Fig. 1: Cloud computing—composed of cloud storage and cloud services
In CDMI for data storage operations, the concept of objects and containers are introduced. Container objects are analogous to the directories in a file system. They are the elemental grouping of stored data within the interface. A container (as the parent) will have zero or more child objects that must include standardized (plus optional) metadata, which would be specified by the cloud user and generated by the cloud storage system.

Every container object will possess a globally unique object identifier, or OID, that never changes throughout the life of the object. Accessing the container object is achieved through one or more Uniform Resource Identifier (URI) addresses.

Like almost all other sets of stored digital data, generated metadata becomes an essential (and required) component that, in CDMI, is used for access control and, from the user side, can include arbitrary user-defined items that help in describing the information about the data in the container— or for other purposes deemed necessary by the user.

Once an object is created, the storage system metadata is generated (by the cloud storage system), and is made available to a CDMI client during any subsequent retrieval of data from the cloud.

CDMI also includes three functional logging capabilities: object logging, security logging and data management logging. The log messaging formats are not defined in CDMI, although it is anticipated that future logging standards will be addressed.

Other capabilities include summary billing information, the export of containers as NFS or CIFS shares, queries and persistent first-in, first out queues, and serialization— the capability to export data and metadata into another cloud system.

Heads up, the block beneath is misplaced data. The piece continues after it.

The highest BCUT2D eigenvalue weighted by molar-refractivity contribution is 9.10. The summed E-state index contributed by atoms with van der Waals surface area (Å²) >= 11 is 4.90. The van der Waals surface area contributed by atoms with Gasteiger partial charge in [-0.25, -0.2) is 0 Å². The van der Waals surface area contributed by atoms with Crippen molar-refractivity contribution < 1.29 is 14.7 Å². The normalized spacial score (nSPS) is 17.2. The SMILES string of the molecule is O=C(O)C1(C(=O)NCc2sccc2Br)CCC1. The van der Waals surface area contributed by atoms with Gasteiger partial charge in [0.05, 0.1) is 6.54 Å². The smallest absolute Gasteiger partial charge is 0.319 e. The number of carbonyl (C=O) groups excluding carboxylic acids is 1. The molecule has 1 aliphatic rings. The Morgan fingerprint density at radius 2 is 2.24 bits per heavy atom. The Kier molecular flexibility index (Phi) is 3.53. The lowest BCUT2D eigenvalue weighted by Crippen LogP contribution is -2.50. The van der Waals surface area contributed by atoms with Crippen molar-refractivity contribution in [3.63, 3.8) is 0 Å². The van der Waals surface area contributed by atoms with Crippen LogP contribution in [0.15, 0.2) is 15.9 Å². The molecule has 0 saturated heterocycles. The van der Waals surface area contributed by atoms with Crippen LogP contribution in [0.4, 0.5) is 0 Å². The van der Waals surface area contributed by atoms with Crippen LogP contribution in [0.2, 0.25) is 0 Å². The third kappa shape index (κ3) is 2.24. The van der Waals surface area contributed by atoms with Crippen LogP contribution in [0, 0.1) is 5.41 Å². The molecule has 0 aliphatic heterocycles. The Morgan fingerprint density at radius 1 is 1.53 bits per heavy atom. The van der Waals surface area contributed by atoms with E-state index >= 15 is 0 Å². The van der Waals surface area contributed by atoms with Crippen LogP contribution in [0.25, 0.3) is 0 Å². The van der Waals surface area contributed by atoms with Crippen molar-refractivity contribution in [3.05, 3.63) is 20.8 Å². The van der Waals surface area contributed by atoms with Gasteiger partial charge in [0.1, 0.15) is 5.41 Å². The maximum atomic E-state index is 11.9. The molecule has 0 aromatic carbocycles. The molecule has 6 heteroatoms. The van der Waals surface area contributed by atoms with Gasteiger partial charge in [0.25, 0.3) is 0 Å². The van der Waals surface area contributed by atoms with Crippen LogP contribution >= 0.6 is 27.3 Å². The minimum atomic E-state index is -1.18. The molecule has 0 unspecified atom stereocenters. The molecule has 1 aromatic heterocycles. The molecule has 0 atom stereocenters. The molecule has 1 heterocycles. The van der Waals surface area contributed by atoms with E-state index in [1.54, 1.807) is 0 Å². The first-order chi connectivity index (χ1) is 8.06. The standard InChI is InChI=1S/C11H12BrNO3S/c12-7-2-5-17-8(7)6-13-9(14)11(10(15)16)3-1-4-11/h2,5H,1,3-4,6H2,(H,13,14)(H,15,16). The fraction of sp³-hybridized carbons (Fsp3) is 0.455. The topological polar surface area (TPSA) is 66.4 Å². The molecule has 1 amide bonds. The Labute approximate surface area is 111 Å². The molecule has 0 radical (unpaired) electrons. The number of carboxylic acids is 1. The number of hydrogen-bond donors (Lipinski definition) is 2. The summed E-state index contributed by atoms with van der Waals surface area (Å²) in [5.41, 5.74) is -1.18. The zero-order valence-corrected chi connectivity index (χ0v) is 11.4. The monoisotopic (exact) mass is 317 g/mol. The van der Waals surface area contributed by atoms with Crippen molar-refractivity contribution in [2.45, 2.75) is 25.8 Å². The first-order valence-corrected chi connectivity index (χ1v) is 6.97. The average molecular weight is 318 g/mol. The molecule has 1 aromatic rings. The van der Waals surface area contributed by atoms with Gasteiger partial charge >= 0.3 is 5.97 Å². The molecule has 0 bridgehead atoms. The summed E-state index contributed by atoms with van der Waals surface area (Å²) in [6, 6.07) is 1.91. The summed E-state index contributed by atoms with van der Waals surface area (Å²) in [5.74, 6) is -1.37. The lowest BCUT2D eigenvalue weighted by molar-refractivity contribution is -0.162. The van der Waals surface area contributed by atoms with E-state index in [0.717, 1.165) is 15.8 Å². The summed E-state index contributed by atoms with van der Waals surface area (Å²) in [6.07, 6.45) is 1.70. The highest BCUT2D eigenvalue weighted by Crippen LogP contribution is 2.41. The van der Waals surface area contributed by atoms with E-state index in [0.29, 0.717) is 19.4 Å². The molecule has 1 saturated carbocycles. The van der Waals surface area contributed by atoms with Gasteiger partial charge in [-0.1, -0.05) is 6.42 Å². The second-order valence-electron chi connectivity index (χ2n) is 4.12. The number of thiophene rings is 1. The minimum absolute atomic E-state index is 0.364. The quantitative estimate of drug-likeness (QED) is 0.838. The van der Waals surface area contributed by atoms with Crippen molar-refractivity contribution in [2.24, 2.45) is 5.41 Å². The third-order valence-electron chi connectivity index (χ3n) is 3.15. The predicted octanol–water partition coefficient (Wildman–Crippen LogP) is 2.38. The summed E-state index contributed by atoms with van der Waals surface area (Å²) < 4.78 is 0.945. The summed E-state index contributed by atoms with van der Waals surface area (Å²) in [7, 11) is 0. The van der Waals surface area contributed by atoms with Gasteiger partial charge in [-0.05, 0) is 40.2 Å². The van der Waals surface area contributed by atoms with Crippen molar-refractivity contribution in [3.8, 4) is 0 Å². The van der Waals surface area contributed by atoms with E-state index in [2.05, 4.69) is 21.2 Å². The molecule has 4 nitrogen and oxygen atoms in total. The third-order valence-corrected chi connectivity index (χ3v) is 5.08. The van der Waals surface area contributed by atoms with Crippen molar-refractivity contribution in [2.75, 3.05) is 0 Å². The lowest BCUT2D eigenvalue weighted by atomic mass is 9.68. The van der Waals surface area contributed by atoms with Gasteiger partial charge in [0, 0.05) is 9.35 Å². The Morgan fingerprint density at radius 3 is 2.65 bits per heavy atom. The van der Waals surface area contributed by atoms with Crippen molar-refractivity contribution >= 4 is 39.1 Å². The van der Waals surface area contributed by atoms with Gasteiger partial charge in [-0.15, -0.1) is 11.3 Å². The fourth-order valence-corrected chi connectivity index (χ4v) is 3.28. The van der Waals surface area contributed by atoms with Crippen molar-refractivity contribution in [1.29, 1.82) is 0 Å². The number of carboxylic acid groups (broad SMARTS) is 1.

For the present, the efforts of SNIA to promote a standardized interface that will allow users to enjoy the benefits of private (restricted) clouds, public (unrestricted) clouds and potential subsequent other offerings, are already being implemented by the industry. The delivery of other services (Fig. 1), including Software as a Service (SaaS), Platforms as a Service (PaaS), Infrastructure as a Service (Iaas) and Data Storage as a Service (DaaS) are surely in our future.

Whether you see your applications as public (open) or private (constrained within the bounds of your business), the “cloud” is here and is accepted. Building the future of your enterprise will involve the cloud as service or storage needs grow.

CDMI is a registered trademark of SNIA; complete details on the current CDMI specification can be found at http://cdmi.

Karl Paulsen (CPBE) is a SMPTE Fellow and chief technologist at Diversified Systems. Read more about these and other storage topics in his book “Moving Media Storage Technologies.” Contact Karl

Karl Paulsen
Karl Paulsen

Karl Paulsen is the chief technology officer for Diversified, the global leader in media-related technologies, innovations and systems integration. Karl provides subject matter expertise and innovative visionary futures related to advanced networking and IP-technologies, workflow design and assessment, media asset management, and storage technologies. 

Karl is a SMPTE Life Fellow, a SBE Life Member & Certified Professional Broadcast Engineer, and the author of hundreds of articles focused on industry advances in cloud, storage, workflow, and media technologies.

For over 25-years he has continually featured topics in TV Tech magazine—penning the magazine’s Storage and Media Technologies and its Cloudspotter’s Journal columns.